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THE STATE v. KWADJO OFORI


  • appeal
  • 1961-03-17
  • SUPREME COURT
  • GLR 162-164
  • Print

VAN LARE, SARKODEE-ADOO AND AKIWUMI, JJ.S.C.


Summary

Criminal law?-Murder?-Provocation?-Allegation by appellant that wife had confessed to adultery.

Headnotes

The appellant suspected his wife, the deceased, of adultery. On the fatal day, when his wife and her mother were going to the farm, the appellant suddenly appeared, armed with a cutlass and attacked his wife, who died later the same day from the injuries sustained.In his defence, the appellant alleged that his deceased wife had confessed to adultery and had slapped him. In this he was disbelieved by the trial judge, who convicted him for murder.

Judgement

APPEAL against conviction for murder, by Apaloo, J., sitting with assessors in the High Court, Kumasi, on the 10th November, 1960.

JUDGMENT OF VAN LARE, J.S.C.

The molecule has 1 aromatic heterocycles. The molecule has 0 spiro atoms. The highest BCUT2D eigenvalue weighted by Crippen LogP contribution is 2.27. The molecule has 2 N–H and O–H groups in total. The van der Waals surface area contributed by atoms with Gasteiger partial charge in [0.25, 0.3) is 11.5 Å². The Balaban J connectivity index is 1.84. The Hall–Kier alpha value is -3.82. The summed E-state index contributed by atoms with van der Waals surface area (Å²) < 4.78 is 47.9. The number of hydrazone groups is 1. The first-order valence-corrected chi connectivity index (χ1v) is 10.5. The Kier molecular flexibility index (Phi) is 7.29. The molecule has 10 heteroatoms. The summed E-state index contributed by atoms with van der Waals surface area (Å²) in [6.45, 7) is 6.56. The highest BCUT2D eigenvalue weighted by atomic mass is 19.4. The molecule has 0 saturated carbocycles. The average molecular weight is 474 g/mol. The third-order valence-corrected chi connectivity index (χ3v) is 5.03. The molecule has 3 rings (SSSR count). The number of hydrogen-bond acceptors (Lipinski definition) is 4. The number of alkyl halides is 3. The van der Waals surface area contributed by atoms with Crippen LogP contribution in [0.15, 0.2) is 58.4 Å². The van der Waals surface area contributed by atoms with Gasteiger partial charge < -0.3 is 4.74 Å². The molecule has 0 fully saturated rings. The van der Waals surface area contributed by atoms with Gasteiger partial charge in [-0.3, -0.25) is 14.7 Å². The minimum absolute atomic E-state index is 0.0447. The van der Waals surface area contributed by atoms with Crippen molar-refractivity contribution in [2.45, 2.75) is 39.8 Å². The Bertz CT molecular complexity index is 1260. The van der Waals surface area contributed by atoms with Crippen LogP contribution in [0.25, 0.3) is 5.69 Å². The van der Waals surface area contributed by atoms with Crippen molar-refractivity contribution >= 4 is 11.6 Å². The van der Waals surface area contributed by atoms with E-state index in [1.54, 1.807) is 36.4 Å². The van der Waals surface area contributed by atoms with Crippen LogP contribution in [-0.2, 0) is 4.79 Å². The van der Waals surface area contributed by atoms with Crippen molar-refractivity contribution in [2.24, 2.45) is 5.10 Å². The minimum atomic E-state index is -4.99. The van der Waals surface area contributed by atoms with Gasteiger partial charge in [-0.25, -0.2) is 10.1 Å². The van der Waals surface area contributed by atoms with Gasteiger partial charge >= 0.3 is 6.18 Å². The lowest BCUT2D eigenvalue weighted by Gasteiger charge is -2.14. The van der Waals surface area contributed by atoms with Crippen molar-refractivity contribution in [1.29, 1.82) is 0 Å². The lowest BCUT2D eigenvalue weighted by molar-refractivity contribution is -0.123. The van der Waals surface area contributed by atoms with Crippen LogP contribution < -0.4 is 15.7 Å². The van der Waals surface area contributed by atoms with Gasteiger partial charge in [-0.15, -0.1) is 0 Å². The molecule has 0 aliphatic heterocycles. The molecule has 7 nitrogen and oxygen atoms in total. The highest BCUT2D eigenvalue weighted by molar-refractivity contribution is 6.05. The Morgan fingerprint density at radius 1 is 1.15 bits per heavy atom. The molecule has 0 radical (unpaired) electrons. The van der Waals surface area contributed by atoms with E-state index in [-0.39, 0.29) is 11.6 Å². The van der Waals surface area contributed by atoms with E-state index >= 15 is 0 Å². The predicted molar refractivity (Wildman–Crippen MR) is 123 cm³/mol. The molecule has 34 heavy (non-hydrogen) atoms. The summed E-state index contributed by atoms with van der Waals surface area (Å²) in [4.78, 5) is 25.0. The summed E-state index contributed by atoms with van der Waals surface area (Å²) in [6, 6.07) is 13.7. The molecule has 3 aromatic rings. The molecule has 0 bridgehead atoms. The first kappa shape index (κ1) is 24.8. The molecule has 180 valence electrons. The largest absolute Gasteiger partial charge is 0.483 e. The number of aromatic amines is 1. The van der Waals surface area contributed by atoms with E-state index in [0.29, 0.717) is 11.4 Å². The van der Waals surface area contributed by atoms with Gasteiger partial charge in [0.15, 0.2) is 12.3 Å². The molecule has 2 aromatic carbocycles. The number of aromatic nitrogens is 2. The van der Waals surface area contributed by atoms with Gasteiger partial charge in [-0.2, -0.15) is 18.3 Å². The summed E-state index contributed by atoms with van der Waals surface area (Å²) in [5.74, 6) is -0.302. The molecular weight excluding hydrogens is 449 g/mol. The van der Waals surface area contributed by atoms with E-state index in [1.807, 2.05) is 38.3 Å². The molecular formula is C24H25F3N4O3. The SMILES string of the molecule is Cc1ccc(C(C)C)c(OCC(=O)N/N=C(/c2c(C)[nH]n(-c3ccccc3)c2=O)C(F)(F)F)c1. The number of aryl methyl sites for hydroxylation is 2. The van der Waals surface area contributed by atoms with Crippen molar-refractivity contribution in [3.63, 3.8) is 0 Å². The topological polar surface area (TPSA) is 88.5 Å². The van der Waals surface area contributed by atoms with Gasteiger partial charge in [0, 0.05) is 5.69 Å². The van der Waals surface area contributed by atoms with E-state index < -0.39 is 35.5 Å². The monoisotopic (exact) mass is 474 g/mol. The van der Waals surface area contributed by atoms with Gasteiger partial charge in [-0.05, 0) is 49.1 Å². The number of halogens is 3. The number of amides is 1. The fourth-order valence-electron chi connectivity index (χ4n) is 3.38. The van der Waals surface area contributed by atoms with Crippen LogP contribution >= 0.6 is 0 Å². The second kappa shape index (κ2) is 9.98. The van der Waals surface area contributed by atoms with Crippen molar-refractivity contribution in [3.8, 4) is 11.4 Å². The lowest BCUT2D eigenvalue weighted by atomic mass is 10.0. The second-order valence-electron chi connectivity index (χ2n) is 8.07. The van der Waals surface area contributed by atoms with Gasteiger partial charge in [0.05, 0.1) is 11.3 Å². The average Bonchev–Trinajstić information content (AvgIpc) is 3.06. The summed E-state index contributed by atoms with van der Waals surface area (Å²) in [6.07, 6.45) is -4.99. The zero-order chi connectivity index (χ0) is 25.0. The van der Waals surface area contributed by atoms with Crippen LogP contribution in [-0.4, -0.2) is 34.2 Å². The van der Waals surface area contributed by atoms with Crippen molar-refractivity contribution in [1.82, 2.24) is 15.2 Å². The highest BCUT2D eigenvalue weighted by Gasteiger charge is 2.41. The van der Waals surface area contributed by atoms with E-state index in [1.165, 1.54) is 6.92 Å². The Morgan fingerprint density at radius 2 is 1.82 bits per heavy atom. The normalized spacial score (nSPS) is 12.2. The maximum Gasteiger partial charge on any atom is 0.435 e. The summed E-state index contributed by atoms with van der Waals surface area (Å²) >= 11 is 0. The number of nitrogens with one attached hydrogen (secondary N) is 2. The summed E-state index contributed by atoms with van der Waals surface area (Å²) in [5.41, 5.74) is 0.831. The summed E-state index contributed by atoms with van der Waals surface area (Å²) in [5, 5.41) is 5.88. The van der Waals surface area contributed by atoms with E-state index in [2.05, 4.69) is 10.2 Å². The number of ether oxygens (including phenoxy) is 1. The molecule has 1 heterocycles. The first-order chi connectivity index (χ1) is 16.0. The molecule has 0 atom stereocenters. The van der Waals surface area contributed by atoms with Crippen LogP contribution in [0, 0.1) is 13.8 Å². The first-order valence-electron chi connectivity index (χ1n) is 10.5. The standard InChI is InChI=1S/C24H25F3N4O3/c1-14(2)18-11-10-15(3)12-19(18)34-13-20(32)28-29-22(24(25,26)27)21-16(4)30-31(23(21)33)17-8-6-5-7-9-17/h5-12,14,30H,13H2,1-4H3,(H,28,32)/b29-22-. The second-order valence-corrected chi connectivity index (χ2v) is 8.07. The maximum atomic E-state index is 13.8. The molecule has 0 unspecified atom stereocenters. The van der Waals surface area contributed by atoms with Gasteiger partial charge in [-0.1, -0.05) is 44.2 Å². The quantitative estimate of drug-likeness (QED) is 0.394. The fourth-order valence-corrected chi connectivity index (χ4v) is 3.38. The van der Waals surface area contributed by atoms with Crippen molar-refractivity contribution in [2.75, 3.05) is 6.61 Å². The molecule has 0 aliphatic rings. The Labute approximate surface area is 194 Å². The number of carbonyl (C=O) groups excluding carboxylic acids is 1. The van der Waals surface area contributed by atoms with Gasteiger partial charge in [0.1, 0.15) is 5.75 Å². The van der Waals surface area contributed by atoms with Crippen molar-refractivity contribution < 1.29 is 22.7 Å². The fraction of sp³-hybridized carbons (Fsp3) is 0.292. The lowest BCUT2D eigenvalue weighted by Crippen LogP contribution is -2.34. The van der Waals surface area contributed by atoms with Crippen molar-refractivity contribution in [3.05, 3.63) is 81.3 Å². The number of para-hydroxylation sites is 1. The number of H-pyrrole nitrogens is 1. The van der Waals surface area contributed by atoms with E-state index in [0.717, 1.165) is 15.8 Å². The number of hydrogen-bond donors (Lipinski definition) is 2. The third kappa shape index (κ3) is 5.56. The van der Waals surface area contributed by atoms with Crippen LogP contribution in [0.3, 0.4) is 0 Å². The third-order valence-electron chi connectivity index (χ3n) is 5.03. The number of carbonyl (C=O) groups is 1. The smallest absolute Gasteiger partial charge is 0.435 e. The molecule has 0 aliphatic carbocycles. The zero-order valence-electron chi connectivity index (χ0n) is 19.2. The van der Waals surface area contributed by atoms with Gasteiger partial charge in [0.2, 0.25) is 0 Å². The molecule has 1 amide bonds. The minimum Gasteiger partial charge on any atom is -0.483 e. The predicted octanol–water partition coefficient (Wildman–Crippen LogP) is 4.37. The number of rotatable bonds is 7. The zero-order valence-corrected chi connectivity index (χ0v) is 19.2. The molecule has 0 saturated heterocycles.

Van Lare JSC delivered the judgment of the court. The evidence including that of the appellant himself is overwhelming in support of the learned trial judge's finding that the appellant attacked his wife in a most savage way and literally butchered her to death because he was uncontrollably jealous and suspected his wife of having committed adultery with one Kwabena Awortwi. For some time previously, the appellant had been under the impression that the deceased, his wife, had been illicitly associating with the man Kwabena Awortwi, a relative who had been staying in the same house with the deceased and her parents. On the morning of the [p.163] fatal day the deceased and her mother were going to the farm, and, not far away from the house, the appellant suddenly appeared, armed with a cutlass and attacked the deceased. The appellant had on the previous evening quarrelled with the deceased, and appeared so angry that he had to be taken home by his wife?'s father. On the way to the village according to the evidence, there had been no discussion between the deceased and her mother concerning the appellant, whose name was not even mentioned before his sudden appearance; and the evidence is that without any excuse of any kind, such as the exchange of words or a quarrel, or the deceased even being aware of the appellant?'s presence, she was suddenly attacked by him and slashed in several places with a cutlass. In his cautioned statement to the police which he admitted making, he, however, stated that on the fatal morning he was himself going to his farm when he overheard his deceased wife and her mother discussing him, and he became annoyed. The statement continued as follows: